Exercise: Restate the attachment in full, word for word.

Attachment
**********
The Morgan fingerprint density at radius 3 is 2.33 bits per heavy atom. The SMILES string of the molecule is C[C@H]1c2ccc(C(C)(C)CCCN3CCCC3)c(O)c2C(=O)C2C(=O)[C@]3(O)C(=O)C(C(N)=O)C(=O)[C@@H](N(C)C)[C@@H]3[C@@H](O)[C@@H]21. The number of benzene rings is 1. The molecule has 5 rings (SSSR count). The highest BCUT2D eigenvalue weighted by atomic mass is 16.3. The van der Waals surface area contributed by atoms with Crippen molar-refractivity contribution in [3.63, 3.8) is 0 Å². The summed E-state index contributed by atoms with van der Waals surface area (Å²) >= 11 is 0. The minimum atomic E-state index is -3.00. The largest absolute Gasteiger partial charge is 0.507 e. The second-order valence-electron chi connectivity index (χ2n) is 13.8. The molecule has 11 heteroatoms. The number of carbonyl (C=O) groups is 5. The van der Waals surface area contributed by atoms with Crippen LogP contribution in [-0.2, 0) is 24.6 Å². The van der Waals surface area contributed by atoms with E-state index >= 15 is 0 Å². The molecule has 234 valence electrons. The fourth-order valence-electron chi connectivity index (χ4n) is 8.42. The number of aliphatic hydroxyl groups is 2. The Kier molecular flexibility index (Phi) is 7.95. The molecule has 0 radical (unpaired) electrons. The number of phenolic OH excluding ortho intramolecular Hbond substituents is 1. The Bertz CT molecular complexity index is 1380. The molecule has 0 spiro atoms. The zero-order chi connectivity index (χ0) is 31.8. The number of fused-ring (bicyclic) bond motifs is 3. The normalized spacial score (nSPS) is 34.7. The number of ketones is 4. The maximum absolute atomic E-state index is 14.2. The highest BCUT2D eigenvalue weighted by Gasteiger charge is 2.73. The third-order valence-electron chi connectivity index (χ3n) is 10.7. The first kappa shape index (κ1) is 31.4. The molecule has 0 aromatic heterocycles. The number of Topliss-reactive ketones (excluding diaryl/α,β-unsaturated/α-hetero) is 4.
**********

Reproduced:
The Morgan fingerprint density at radius 3 is 2.33 bits per heavy atom. The SMILES string of the molecule is C[C@H]1c2ccc(C(C)(C)CCCN3CCCC3)c(O)c2C(=O)C2C(=O)[C@]3(O)C(=O)C(C(N)=O)C(=O)[C@@H](N(C)C)[C@@H]3[C@@H](O)[C@@H]21. The number of benzene rings is 1. The molecule has 5 rings (SSSR count). The highest BCUT2D eigenvalue weighted by atomic mass is 16.3. The van der Waals surface area contributed by atoms with Crippen molar-refractivity contribution in [3.63, 3.8) is 0 Å². The summed E-state index contributed by atoms with van der Waals surface area (Å²) >= 11 is 0. The minimum atomic E-state index is -3.00. The largest absolute Gasteiger partial charge is 0.507 e. The second-order valence-electron chi connectivity index (χ2n) is 13.8. The molecule has 11 heteroatoms. The number of carbonyl (C=O) groups is 5. The van der Waals surface area contributed by atoms with Crippen LogP contribution in [-0.2, 0) is 24.6 Å². The van der Waals surface area contributed by atoms with E-state index >= 15 is 0 Å². The molecule has 234 valence electrons. The fourth-order valence-electron chi connectivity index (χ4n) is 8.42. The number of aliphatic hydroxyl groups is 2. The Kier molecular flexibility index (Phi) is 7.95. The molecule has 0 radical (unpaired) electrons. The number of phenolic OH excluding ortho intramolecular Hbond substituents is 1. The Bertz CT molecular complexity index is 1380. The molecule has 0 spiro atoms. The zero-order chi connectivity index (χ0) is 31.8. The number of fused-ring (bicyclic) bond motifs is 3. The normalized spacial score (nSPS) is 34.7. The number of ketones is 4. The maximum absolute atomic E-state index is 14.2. The highest BCUT2D eigenvalue weighted by Gasteiger charge is 2.73. The third-order valence-electron chi connectivity index (χ3n) is 10.7. The first kappa shape index (κ1) is 31.4. The molecule has 0 aromatic heterocycles. The number of Topliss-reactive ketones (excluding diaryl/α,β-unsaturated/α-hetero) is 4.